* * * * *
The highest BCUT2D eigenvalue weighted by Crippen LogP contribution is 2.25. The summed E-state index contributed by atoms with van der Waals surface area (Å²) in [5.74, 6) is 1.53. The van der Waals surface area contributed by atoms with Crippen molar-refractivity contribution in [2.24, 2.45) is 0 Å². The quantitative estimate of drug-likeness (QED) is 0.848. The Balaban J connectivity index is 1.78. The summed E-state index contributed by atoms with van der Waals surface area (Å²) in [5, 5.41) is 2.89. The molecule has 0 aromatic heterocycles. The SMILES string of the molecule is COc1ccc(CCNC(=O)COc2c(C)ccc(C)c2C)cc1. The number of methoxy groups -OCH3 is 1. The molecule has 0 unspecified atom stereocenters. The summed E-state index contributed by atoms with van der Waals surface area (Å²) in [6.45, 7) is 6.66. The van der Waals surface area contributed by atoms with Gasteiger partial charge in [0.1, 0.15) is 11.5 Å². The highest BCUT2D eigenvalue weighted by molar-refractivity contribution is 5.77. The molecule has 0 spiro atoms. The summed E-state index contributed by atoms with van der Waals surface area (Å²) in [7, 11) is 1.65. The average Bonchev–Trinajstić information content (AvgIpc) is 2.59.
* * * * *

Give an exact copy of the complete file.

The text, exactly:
The highest BCUT2D eigenvalue weighted by Crippen LogP contribution is 2.25. The summed E-state index contributed by atoms with van der Waals surface area (Å²) in [5.74, 6) is 1.53. The van der Waals surface area contributed by atoms with Crippen molar-refractivity contribution in [2.24, 2.45) is 0 Å². The quantitative estimate of drug-likeness (QED) is 0.848. The Balaban J connectivity index is 1.78. The summed E-state index contributed by atoms with van der Waals surface area (Å²) in [5, 5.41) is 2.89. The molecule has 0 aromatic heterocycles. The SMILES string of the molecule is COc1ccc(CCNC(=O)COc2c(C)ccc(C)c2C)cc1. The number of methoxy groups -OCH3 is 1. The molecule has 0 unspecified atom stereocenters. The summed E-state index contributed by atoms with van der Waals surface area (Å²) in [6.45, 7) is 6.66. The van der Waals surface area contributed by atoms with Gasteiger partial charge in [0.1, 0.15) is 11.5 Å². The highest BCUT2D eigenvalue weighted by molar-refractivity contribution is 5.77. The molecule has 0 spiro atoms. The summed E-state index contributed by atoms with van der Waals surface area (Å²) in [7, 11) is 1.65. The average Bonchev–Trinajstić information content (AvgIpc) is 2.59.